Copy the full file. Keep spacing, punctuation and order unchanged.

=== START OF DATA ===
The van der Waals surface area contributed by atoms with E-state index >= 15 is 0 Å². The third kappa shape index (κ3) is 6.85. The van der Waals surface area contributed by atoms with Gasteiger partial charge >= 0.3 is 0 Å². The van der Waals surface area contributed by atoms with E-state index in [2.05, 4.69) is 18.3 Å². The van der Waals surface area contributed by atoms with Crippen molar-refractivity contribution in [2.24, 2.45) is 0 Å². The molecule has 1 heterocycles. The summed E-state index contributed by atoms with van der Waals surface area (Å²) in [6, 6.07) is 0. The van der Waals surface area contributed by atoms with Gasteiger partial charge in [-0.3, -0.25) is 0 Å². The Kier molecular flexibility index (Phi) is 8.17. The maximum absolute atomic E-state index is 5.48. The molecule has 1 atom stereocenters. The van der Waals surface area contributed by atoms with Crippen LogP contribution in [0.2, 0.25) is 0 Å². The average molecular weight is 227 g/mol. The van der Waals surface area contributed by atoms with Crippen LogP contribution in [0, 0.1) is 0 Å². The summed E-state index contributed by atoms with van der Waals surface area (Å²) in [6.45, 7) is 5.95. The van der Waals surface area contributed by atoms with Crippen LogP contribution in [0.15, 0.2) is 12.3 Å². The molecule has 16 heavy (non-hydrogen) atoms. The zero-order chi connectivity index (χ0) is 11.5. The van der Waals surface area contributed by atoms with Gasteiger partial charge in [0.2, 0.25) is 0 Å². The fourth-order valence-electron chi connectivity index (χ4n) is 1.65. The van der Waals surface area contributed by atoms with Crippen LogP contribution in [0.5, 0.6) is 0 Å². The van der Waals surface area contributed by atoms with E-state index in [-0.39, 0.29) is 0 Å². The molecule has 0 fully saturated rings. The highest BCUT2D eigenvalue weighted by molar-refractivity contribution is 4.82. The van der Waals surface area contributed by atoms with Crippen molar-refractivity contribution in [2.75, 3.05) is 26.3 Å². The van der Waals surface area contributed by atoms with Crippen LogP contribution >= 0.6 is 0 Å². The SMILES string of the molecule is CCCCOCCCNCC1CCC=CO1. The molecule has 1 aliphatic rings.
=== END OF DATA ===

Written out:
The van der Waals surface area contributed by atoms with E-state index >= 15 is 0 Å². The third kappa shape index (κ3) is 6.85. The van der Waals surface area contributed by atoms with Gasteiger partial charge >= 0.3 is 0 Å². The van der Waals surface area contributed by atoms with E-state index in [2.05, 4.69) is 18.3 Å². The van der Waals surface area contributed by atoms with Crippen molar-refractivity contribution in [2.24, 2.45) is 0 Å². The molecule has 1 heterocycles. The summed E-state index contributed by atoms with van der Waals surface area (Å²) in [6, 6.07) is 0. The van der Waals surface area contributed by atoms with Gasteiger partial charge in [-0.3, -0.25) is 0 Å². The Kier molecular flexibility index (Phi) is 8.17. The maximum absolute atomic E-state index is 5.48. The molecule has 1 atom stereocenters. The van der Waals surface area contributed by atoms with Crippen LogP contribution in [0.2, 0.25) is 0 Å². The average molecular weight is 227 g/mol. The van der Waals surface area contributed by atoms with Crippen LogP contribution in [0, 0.1) is 0 Å². The summed E-state index contributed by atoms with van der Waals surface area (Å²) in [6.45, 7) is 5.95. The van der Waals surface area contributed by atoms with Crippen LogP contribution in [0.15, 0.2) is 12.3 Å². The molecule has 16 heavy (non-hydrogen) atoms. The zero-order chi connectivity index (χ0) is 11.5. The van der Waals surface area contributed by atoms with Gasteiger partial charge in [0.2, 0.25) is 0 Å². The fourth-order valence-electron chi connectivity index (χ4n) is 1.65. The van der Waals surface area contributed by atoms with Crippen LogP contribution in [0.5, 0.6) is 0 Å². The van der Waals surface area contributed by atoms with E-state index in [-0.39, 0.29) is 0 Å². The molecule has 0 fully saturated rings. The highest BCUT2D eigenvalue weighted by molar-refractivity contribution is 4.82. The van der Waals surface area contributed by atoms with Crippen molar-refractivity contribution in [2.75, 3.05) is 26.3 Å². The van der Waals surface area contributed by atoms with Crippen LogP contribution >= 0.6 is 0 Å². The SMILES string of the molecule is CCCCOCCCNCC1CCC=CO1. The molecule has 1 aliphatic rings.